And as for whether he’ll be partaking Wednesday? Well, Patronis will be in Tallahassee for a Florida Public Service Commission meeting, but he didn’t bring his suit. He said he didn’t realize his former colleagues would be celebrating seersucker. Don’t worry, though, he will fully honor the tradition — just not right yet.
“I’ll find an appropriate time this summer to fully honor the tradition,” he said.
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DONALD TRUMP WINS NEVADA; MARCO RUBIO ELBOWS PAST TED CRUZ FOR SECOND via The Associated Press – Notching three in a row, Donald Trump decisively won Nevada’s Republican caucuses Tuesday as Marco Rubio bid to elbow out Ted Cruz for second place in an increasingly urgent effort to slam the brakes on the Trump juggernaut. Trump now can claim victories in the West, the South and Northeast — a testament to his broad appeal among the mad-as-hell voters making their voices heard in the 2016 presidential race. His rivals are running out of time to stop him.
“We’re winning, winning, winning the country,” Trump declared. “Soon, the country is going to start winning, winning, winning.” Ticking off a list of upcoming primary states where he’s leading in preference polls, Trump predicted he’ll soon be able to claim the GOP nomination. “It’s going to be an amazing two months,” he told a raucous crowd at a Las Vegas casino. “We might not even need the two months, folks, to be honest.”
With time running out, Nevada was a critical test for Rubio and Cruz, the two senators battling to emerge as the clear alternative to the GOP front-runner. Rubio was out to prove he can build on recent momentum, while Cruz was looking for a spark to help him recover from a particularly rocky stretch in his campaign. Lagging far behind the two senators in the Nevada vote were John Kasich and Ben Carson.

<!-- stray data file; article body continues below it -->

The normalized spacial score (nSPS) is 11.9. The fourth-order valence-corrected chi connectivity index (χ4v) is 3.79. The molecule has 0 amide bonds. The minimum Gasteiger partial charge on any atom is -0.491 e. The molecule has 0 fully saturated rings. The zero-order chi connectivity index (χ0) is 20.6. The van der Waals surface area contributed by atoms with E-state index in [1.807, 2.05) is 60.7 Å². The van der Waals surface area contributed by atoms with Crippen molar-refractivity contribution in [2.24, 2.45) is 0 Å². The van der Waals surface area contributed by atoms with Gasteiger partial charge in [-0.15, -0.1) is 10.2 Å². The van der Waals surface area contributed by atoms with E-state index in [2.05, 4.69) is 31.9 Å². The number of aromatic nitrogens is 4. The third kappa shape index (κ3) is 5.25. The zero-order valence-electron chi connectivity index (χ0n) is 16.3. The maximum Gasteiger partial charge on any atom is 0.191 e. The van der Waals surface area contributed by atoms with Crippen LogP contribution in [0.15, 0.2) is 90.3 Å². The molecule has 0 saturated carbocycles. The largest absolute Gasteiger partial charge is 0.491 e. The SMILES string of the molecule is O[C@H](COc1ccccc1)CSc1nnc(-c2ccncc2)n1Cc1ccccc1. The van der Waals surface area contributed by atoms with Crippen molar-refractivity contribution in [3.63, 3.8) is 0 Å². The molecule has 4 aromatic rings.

Rubio, already campaigning in Michigan as caucus results rolled in, sought to project confidence that he can consolidate the non-Trump voters who have been splintering among an assortment of GOP candidates, saying “we have incredible room to grow.” But after finishing third in Iowa, fifth in New Hampshire and second in South Carolina, Rubio needs a win soon to support the idea he can beat Trump.
FLASHBACK to December 2015: “Nevada is Rubio’s firewall but Cruz could tear it down” via National Review
ENTRANCE POLLS — A clear majority of those attending the Nevada caucuses want the next president to be from outside the political establishment, driving businessman Trump to victory. The 6 in 10 caucus-goers who said they prefer an outsider over someone with political experience was a higher percentage than in any other GOP primary or caucus so far, according to the entrance poll conducted for the Associated Press and television networks by Edison Research.
But in a silver lining for Rubio, he earned majority support from those who’d rather have the next president be someone with political experience. That made him the first candidate to consolidate that support in any early primary or caucus state.
About 4 in 10 Nevada caucus-goers were born-again Christians, but they failed to give much of a bump to Cruz, who has campaigned hard for their support. In fact, about 4 in 10 of them supported Trump. Even Rubio caught Cruz among that group, with about a quarter of evangelicals supporting each.